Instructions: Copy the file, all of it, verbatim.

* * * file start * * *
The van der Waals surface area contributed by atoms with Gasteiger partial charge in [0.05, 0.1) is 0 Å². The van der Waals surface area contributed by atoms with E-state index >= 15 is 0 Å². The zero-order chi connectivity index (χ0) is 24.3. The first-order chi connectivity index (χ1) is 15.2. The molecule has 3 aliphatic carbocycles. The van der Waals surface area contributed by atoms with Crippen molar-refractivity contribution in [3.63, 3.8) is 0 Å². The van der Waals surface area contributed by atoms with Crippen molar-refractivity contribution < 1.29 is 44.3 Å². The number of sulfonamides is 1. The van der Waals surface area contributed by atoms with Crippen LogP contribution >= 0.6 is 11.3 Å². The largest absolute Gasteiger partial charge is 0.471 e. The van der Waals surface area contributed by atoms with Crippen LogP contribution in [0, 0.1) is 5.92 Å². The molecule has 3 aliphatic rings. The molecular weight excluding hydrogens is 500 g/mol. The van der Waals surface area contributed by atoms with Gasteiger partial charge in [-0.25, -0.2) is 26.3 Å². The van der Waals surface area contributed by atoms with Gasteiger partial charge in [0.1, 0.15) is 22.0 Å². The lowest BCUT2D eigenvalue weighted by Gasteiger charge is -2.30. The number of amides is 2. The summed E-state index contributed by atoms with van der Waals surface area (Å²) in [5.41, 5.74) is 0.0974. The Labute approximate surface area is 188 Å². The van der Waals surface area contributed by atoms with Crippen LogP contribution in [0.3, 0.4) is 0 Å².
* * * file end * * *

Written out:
The van der Waals surface area contributed by atoms with Gasteiger partial charge in [0.05, 0.1) is 0 Å². The van der Waals surface area contributed by atoms with E-state index >= 15 is 0 Å². The zero-order chi connectivity index (χ0) is 24.3. The first-order chi connectivity index (χ1) is 15.2. The molecule has 3 aliphatic carbocycles. The van der Waals surface area contributed by atoms with Crippen molar-refractivity contribution in [3.63, 3.8) is 0 Å². The van der Waals surface area contributed by atoms with Crippen molar-refractivity contribution < 1.29 is 44.3 Å². The number of sulfonamides is 1. The van der Waals surface area contributed by atoms with Crippen LogP contribution >= 0.6 is 11.3 Å². The largest absolute Gasteiger partial charge is 0.471 e. The van der Waals surface area contributed by atoms with Crippen LogP contribution in [0, 0.1) is 5.92 Å². The molecule has 3 aliphatic rings. The molecular weight excluding hydrogens is 500 g/mol. The van der Waals surface area contributed by atoms with Gasteiger partial charge in [-0.25, -0.2) is 26.3 Å². The van der Waals surface area contributed by atoms with Gasteiger partial charge in [0.1, 0.15) is 22.0 Å². The lowest BCUT2D eigenvalue weighted by Gasteiger charge is -2.30. The number of amides is 2. The summed E-state index contributed by atoms with van der Waals surface area (Å²) in [5.41, 5.74) is 0.0974. The Labute approximate surface area is 188 Å². The van der Waals surface area contributed by atoms with Crippen LogP contribution in [0.3, 0.4) is 0 Å².